Another server question (mixing node.js and LC)
ambassador at fourthworld.com
Wed Feb 28 12:22:12 EST 2018
> I have another server question. I really like scripting with LC,
> because I can make improvements very quickly. This is important
> because of my very limited free time.
> But, I want to be able to handle many many concurrent server requests,
> the way node.js does.
Good timing. Geoff Canyon and I have been corresponding about a related
matter, comparing performance of LC Server with PHP.
PHP7 is such a radical improvement over PHP5 that it's almost unfair to
compare it any scripting language now. But it also prompts me to
wonder: is there anything in those PHP speed improvements which could be
applied to LC?
But that's for the future, and for CGI. In the here-and-now, you're
exploring a different but very interesting area:
> Would it work to have node take In a request, launch an LC cgi
> executable to process the request, set an event listener to wait
> for LC to send the results back to Node, then have node return
> the results to the user?
> This is not unlike using Apache to launch LC CGI processes, but
> the asynchronous nature of node would, presumably, tie up fewer
> system resources and allow for larger concurrency. This could mean
> having a couple thousand LC processes running at any one time - would
> that be okay as long as the server had enough RAM?
> In general, would this work for a system that hand to handle, say,
> 10,000 server requests per minute?
A minute's a long time. That's only 167 connections per second.
Likely difficult for any CGI, and certainly for LC (see general
performance relative to PHP, and the 70+% of LC boot time spent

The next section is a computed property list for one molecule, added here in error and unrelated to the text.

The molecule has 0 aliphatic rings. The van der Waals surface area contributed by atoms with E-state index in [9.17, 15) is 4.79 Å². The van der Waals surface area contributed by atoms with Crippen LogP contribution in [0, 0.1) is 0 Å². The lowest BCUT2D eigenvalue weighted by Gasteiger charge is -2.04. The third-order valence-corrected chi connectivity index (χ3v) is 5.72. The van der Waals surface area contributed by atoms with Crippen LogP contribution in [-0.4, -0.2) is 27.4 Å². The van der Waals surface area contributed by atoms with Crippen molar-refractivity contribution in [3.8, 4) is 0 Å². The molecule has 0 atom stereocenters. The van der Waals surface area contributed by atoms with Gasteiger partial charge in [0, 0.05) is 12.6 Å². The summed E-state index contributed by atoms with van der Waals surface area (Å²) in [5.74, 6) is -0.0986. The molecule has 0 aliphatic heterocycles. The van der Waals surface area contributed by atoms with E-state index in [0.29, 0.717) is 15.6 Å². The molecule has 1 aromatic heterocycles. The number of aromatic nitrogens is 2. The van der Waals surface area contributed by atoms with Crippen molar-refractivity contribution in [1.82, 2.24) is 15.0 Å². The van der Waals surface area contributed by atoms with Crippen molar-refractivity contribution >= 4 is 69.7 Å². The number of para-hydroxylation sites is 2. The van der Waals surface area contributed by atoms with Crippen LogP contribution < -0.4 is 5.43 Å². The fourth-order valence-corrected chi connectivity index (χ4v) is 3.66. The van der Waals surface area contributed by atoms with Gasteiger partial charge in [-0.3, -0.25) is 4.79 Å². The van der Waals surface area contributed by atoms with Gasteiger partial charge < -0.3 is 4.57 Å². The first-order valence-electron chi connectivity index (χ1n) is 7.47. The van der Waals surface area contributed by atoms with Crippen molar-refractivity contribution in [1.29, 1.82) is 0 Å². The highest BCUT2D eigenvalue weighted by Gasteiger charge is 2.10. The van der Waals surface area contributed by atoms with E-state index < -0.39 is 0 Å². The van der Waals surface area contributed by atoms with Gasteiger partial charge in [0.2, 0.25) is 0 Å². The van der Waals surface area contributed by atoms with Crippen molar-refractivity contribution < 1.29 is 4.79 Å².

initializing fonts that are almost never used in CGIs - BZ# 14115).
But there are other ways beyond CGI.
A couple years ago Pierre Sahores and I traded notes here on this list
about tests run with LC socket servers. There's a lot across multiple
threads, but this may be a good starting point:
One thing is clear: if high concurrency is a requirement, use something
dedicated to manage comms between connected clients and a pool of workers.
My own tests were measuring lchttpd against Apache, a different model
but instructive here because it's still about socket comms. What I
found was that an httpd written in LC was outmatched by Apache two-fold.
But that also means that a quickly-thrown-together httpd script in LC
was about half as fast as the world's most popular httpd written in C by
hundreds of contributors specializing in that task.
So, promising for certain tasks. :)
The key with my modded fork of the old mchttpd stack was rewriting all
socket comms to use callbacks. The original used callbacks only for
incoming POST, but I extended that to include all writes as well.
Applying this to your scenario:
client client client
-------- -------- --------
\ | /
\ | /
|----------- HTTP SERVER -----------|
| / | \ |
| worker worker worker |
While LC could be used in the role of the HTTP SERVER, that would be
wasteful. It's not an interesting job, and dedicated tools like Node.js
and NginX will outperform it many-fold. Let the experts handle the
boring parts. :)
The value LC brings to the table is application-specific. So we let a
dedicated tool broker comms between external clients and a pool of
workers, where the workers could be LC standalones.
That's where much of Pierre's experiments have focused, and where the
most interesting and productive use of LC lies in a scenario where load
requirements exceed practical limitations of LC as a CGI.
The boost goes beyond the RAM savings from having a separate LC instance
for each CGI request: as a persistent process, it obviates the
font-loading and other init that take up so much time in an LC CGI.
As with the lchttpd experiments, using callbacks for all sockets comms
between the LC-based workers and the HTTP SERVER will be essential for
keep throughput optimal.
TL;DR: I think you're on the right track for a possible solution that
optimizes your development time without prohibitively impeding scalability.
The suitability of this comes down to: what exactly does each
167 transactions/sec may not be much, or it might be a lot.
If a given transaction is fairly modest, I'd say it's probably worth the
time to put together a test system to try it out.
But if a transaction is CPU intensive, or heavily I/O bound, or
otherwise taking up a lot of time, the radical changes in PHP7 may make
it a better bet, esp. if run as FastCGI.
Can you tell us more about what a given transaction involves?
Fourth World Systems
Software Design and Development for the Desktop, Mobile, and the Web
Ambassador at FourthWorld.com http://www.FourthWorld.com
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